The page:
Merger, Acquisition, Amalgamation, and Consolidation: Understanding the Differences


Businesses change hands for a lot of reasons. It could be that a business has invested in another and wants to take over its assets or two businesses are combining to become one. Regardless, you will hear terms such as mergers, consolidations, acquisitions, and amalgamations. Although these terms are used interchangeably and can be confusing, they are different, with each of them coming with its own nuances. Below, we will look at mergers and consolidations, as well as the other two related terms.


Mergers happen when two businesses merge to become one. Under a merger, a company (the survivor company) accepts all of the second business’ assets and liabilities. The second company then shuts down and no longer exists and the survivor company gets to keep its name. 

Mergers can be complicated, especially because of the assets and liabilities, and that is why businesses or corporations that want to merge consult with reputable law firms such as Cline Jensen, PLLC. An experienced lawyer can advise businesses and help them overcome the challenges and hurdles that come with completing a successful merger.


Consolidation happens when two companies or businesses merge to form a new business. The new business, the successor, assumes all the assets and liabilities of the two businesses that have now become one. In consolidations, no one business shuts down but there are some effects such as laying off redundant staff or people with the same tasks and responsibilities.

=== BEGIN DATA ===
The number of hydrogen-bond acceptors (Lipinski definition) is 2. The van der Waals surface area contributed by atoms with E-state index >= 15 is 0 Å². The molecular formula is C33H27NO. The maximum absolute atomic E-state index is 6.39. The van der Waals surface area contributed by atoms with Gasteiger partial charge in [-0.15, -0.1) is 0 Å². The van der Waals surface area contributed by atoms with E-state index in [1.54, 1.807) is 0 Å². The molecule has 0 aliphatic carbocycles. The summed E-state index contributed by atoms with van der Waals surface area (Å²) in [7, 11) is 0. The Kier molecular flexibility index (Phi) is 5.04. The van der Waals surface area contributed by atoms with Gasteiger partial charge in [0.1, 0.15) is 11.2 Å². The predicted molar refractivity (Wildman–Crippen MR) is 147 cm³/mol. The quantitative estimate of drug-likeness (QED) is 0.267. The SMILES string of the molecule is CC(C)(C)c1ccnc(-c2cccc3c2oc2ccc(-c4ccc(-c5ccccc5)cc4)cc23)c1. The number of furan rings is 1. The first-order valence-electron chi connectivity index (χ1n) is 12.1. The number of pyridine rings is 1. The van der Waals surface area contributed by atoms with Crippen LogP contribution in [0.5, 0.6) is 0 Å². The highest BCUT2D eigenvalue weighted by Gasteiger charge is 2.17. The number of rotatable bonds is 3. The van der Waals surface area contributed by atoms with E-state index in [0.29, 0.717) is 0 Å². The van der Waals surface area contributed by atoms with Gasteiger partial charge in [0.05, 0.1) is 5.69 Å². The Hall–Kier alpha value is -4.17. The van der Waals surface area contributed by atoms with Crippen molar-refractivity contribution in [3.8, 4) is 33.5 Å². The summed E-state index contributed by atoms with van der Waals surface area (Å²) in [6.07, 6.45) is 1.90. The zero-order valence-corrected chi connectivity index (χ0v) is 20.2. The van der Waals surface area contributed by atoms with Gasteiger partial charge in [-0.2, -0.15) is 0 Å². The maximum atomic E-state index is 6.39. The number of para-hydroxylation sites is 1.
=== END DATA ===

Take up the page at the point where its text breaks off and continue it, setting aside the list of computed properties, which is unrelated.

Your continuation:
An acquisition is when a business takes over another business without consolidating or merging with it. This is often done by the first business buying over 51% of the second business’s stock. 

Acquisitions also come with asset acquisition, which is where the first business purchases most or all of the second business’ assets. However, when a business acquires another, it does not necessarily assume all of the second business’ liabilities.


Amalgamation happens when a larger business takes over one or more businesses. Amalgamations can happen through mergers, acquisitions, or consolidation. Each of the businesses acquired enters in a separate contract or agreement with the new parent company depending on how it was taken over.

Why Mergers, Acquisition, and Consolidations Happen

There are several reasons why businesses choose to combine with or purchase other businesses. The most common reason is the creation of a stronger, better company. When two businesses become one, the new business becomes a bigger player in the market. They can use the combined capital, assets, and human resources to dominate a market.

Another reason is to eliminate competition. When a second business that was previously a direct competitor ceases to exist, the surviving company does not have to worry about it.

Financing is another reason why this happens. A bigger company, one with more assets, is usually in a better position to find financing than a smaller business. On a related note, a bigger company is also able to negotiate better deals with clients and suppliers.

Businesses merge, are acquired, or absorbed into other businesses all the time. The way this is done will depend on the agreement between the two companies with the result being a merger, acquisition, consolidation, or amalgamation.


Latest Issue

BDC 311 : Dec 2023